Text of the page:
Afraid to Fly? Marion Blakey Talks Travel Safety

The Aerospace Industries Association president and CEO helps put your mind at ease

by Lesley Kennedy
marion blakey image
Marion Blakey says air travel is extremely safe.
Photograph: Aerospace Industries Association

MORE: Do you think all the security screening—taking off our shoes, for example—really makes air travel safer?
MB: Yes, I do. When I was at FAA, I was very much aware of the information that came from the intelligence community and the way TSA was using technology and screening tactics. These days, I’m no more informed than the average flyer, but I do believe they have had very valid reasons for making the requirements they now do and I think they have also tried, over time, to look at the demographics of who is flying. Now young children and much older people don’t have to take their shoes off or their coats off, and they have made accommodations. As the screening gets better and better, I think it will be less and less intrusive.

MORE: What are some ways to get to your gate without a lot of stress?
MB: If you’re trying to make the process as hassle-free as possible, remember to pack sensibly in terms of your carry-on. You can leave the smaller iPad-type computers in your carry-on, and usually a lot of us are carrying chargers and all of that. Pack them so that the chargers and the cords are not all wadded around everything and balled up and hard to see. There are sensible ways to make sure you’re not one of those people who is going to be pulled over and have everything taken out of your bag. Unfortunately, don’t wrap the Christmas presents, because they may very well get unwrapped and that’s a big hassle for everybody.

MORE: In the future, we may see pilot-less flights. Could those be even safer if pilot error is so often to blame for accidents?
MB: There is a tremendous amount of dated information that says that unmanned and semi-autonomous aircraft are very safe. But I don’t think the technology is there yet to have that kind of solid assurance. Most of this [sort of flying] is being done by aircraft that are flown in places like Afghanistan and Iraq, and here, but in very controlled circumstances. Trying to integrate those flights with all the other flights—we haven’t gotten there yet. Within the next 10 years, there is going to be a brand new system called NextGen, which is moving us from flights that are controlled by radar—controlling flights by radio, voice communication to cockpit—to flights that are part of a satellite-based and digital communication system that is highly precise, much safer and, frankly, is going to be more efficient. We will not be experiencing the kinds of delays and issues we have in today’s system.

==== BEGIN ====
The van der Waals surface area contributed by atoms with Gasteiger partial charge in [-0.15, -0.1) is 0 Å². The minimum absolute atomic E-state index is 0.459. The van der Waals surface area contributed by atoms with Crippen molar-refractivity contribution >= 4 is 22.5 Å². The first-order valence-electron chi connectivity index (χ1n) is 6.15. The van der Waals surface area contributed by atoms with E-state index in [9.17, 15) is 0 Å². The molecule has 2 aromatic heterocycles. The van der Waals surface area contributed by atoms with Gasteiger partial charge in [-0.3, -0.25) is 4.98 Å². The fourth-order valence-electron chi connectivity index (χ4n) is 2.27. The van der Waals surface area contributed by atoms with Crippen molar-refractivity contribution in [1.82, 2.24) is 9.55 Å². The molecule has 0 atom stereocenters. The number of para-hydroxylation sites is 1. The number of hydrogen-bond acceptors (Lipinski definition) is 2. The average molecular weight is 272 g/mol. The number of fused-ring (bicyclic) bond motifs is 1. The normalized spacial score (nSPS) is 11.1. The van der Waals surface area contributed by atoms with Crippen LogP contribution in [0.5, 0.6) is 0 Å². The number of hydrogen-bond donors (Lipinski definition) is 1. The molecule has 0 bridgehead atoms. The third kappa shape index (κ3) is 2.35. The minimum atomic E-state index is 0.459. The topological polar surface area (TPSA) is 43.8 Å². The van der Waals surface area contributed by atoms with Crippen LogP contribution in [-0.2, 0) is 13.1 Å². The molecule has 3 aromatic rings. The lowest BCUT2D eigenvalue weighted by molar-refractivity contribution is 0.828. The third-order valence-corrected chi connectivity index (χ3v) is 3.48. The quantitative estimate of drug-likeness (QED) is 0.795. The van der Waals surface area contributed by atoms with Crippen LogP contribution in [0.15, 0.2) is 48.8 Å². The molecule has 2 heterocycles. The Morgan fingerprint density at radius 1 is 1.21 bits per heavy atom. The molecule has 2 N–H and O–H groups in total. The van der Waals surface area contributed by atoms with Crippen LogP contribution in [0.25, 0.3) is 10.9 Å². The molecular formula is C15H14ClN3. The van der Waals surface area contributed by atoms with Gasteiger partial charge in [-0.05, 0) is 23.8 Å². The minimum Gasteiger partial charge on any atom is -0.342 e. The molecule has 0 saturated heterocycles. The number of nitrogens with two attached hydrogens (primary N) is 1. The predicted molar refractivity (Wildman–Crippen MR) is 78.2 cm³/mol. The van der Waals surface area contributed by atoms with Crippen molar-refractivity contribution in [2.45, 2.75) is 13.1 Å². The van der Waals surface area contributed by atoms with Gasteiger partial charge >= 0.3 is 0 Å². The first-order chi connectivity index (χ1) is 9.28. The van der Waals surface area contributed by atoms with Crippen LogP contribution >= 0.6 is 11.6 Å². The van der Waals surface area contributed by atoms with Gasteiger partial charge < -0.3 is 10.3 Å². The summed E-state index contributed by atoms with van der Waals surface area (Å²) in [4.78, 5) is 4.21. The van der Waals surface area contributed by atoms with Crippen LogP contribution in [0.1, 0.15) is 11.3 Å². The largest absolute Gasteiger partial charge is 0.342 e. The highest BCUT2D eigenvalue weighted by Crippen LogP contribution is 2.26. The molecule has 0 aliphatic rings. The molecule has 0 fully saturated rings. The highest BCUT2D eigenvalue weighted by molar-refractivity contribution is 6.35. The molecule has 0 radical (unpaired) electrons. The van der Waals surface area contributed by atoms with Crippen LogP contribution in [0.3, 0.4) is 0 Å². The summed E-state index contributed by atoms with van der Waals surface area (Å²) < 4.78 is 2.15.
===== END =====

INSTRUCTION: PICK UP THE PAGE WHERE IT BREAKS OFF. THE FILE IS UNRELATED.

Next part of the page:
MORE: There have been huge technology improvements in aircraft.
MB: New aircraft right now are flying computers. When you look at the Boeing Dreamliner, the 787, it has a tremendous amount of technology built in and capabilities that are just inherent to the safety of the aircraft itself. It’s only one more step to go to where you really are flying the plane almost entirely on autopilot. There are all sorts of advances that are coming into play that would essentially have the cockpit shared by a pilot and an autonomous system. I think you’re going to see those kinds of changes coming much more quickly than looking in the cockpit and seeing some version of R2D2.

MORE: Is there any flight you wouldn’t want to take yourself?
MB: I love to fly. I’ve flown experimental aircraft and I’ve flown an F16. But if I am flying in a developinbg nation, I would check before booking a flight on an airline or charter service I never heard of. That is were I tend to be a little more careful, but otherwise, no.

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